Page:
The most common reason for knee replacement in the United States is severe osteoarthritis.

According to a report from Center for Disease Control published at the end of last year, in 2010, total knee replacement was the most frequently performed inpatient procedure on adults aged 45 and over in the U.S., with an estimated 5.2 million total knee replacements performed in the 11-year period from 2000 through 2010.

There were an estimated 693,400 total knee replacements performed among inpatients aged 45 and over in 2010 alone.

The rate of total knee replacement for men and women almost doubled from 2000 through 2010, while the mean age at which inpatients aged 45 and over had total knee replacement decreased significantly.

Money magazine in September 2015 estimated the market for knee replacements in the U.S. to be worth $4 billion.

Giving an aging population staying in the workforce longer, and rising obesity rates, a paper in the Journal Of Joint And Bone Surgery predicts that the demand for total knee replacement surgery is expected to exceed 3 million per year by the year 2030.

What’s behind the growing demand for new knees, with the rate of replacements doubling and the mean age of those receiving knee replacements decreasing?

A Bloomberg report identifies the knee replacement boom as being driven by two major demographic shifts.

Though there are risks with any surgery, including possible infections or implant failures, knee replacements are considered a highly cost-effective intervention because they can allow people to continue to work and avoid disability or other expensive care.

On the down side, some patients who get knee replacements don’t get the benefits, particularly if their pain or impairment was mild to begin with.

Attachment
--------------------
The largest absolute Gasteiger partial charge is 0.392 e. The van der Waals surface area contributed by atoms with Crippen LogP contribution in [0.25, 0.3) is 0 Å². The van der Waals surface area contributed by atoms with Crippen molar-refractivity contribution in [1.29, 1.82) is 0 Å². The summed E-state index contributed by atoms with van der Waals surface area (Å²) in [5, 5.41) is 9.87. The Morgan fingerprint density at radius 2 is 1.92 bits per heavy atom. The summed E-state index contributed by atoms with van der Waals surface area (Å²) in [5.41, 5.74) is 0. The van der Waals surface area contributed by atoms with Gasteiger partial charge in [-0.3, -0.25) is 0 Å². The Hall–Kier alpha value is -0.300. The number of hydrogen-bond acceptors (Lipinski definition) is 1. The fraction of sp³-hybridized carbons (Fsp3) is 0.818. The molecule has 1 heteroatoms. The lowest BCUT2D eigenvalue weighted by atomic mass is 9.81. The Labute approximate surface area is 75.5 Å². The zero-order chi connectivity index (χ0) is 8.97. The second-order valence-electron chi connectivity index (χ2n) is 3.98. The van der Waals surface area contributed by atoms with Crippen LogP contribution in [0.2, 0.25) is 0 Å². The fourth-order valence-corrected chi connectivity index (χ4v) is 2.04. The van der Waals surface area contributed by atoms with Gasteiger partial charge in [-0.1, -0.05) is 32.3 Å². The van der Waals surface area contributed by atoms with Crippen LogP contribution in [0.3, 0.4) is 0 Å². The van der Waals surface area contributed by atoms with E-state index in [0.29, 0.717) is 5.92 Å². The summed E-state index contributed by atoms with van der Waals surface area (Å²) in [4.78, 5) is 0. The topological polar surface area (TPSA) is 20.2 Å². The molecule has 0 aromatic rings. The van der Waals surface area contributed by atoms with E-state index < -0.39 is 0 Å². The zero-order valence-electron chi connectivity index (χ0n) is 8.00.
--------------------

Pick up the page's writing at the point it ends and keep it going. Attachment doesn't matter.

The actual eligibility criteria for total knee replacement is by definition vague,” says Daniel Riddle, a physical therapist and professor at Virginia Commonwealth University.

He led an analysis of 205 knee replacements that judged almost one-third of them to be inappropriate.

Therein lies the rub and the prospective knee replacement patient’s dilemma: what to do in a situation where one is having issues with one’s knees but one’s alternatives are so limited?

For someone suffering from knee pain and loss of mobility caused either by injury, osteoarthritis, or both, the treatment choice continuum involves treatment for symptoms, lifestyle changes, physiotherapy, hyaluronic acid injections or stem cell therapy on one end, and either partial or total knee replacement surgery on the other, with little or nothing in between.

Two months into 2016 and two new technologies have been added to the continuum of alternatives to traditional knee replacement surgery.

 

Source – snapmunk